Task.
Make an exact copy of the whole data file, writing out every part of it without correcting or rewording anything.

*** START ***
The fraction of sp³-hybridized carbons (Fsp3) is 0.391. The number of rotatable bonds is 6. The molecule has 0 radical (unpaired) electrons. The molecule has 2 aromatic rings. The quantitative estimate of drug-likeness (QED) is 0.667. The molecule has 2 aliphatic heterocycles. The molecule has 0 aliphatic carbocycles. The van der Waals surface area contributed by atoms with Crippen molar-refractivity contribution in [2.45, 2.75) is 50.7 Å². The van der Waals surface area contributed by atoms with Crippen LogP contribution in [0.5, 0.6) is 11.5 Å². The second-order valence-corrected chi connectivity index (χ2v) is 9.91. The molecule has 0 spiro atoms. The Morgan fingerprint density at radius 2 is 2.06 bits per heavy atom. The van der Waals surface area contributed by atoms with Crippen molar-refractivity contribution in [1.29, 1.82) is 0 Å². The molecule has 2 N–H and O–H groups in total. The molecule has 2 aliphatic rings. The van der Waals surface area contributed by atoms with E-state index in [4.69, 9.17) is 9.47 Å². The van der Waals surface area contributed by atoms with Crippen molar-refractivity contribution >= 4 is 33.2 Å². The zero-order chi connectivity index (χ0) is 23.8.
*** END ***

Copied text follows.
The fraction of sp³-hybridized carbons (Fsp3) is 0.391. The number of rotatable bonds is 6. The molecule has 0 radical (unpaired) electrons. The molecule has 2 aromatic rings. The quantitative estimate of drug-likeness (QED) is 0.667. The molecule has 2 aliphatic heterocycles. The molecule has 0 aliphatic carbocycles. The van der Waals surface area contributed by atoms with Crippen molar-refractivity contribution in [2.45, 2.75) is 50.7 Å². The van der Waals surface area contributed by atoms with Crippen LogP contribution in [0.5, 0.6) is 11.5 Å². The second-order valence-corrected chi connectivity index (χ2v) is 9.91. The molecule has 0 spiro atoms. The Morgan fingerprint density at radius 2 is 2.06 bits per heavy atom. The van der Waals surface area contributed by atoms with Crippen molar-refractivity contribution in [1.29, 1.82) is 0 Å². The molecule has 2 N–H and O–H groups in total. The molecule has 2 aliphatic rings. The van der Waals surface area contributed by atoms with E-state index in [4.69, 9.17) is 9.47 Å². The van der Waals surface area contributed by atoms with Crippen molar-refractivity contribution >= 4 is 33.2 Å². The zero-order chi connectivity index (χ0) is 23.8.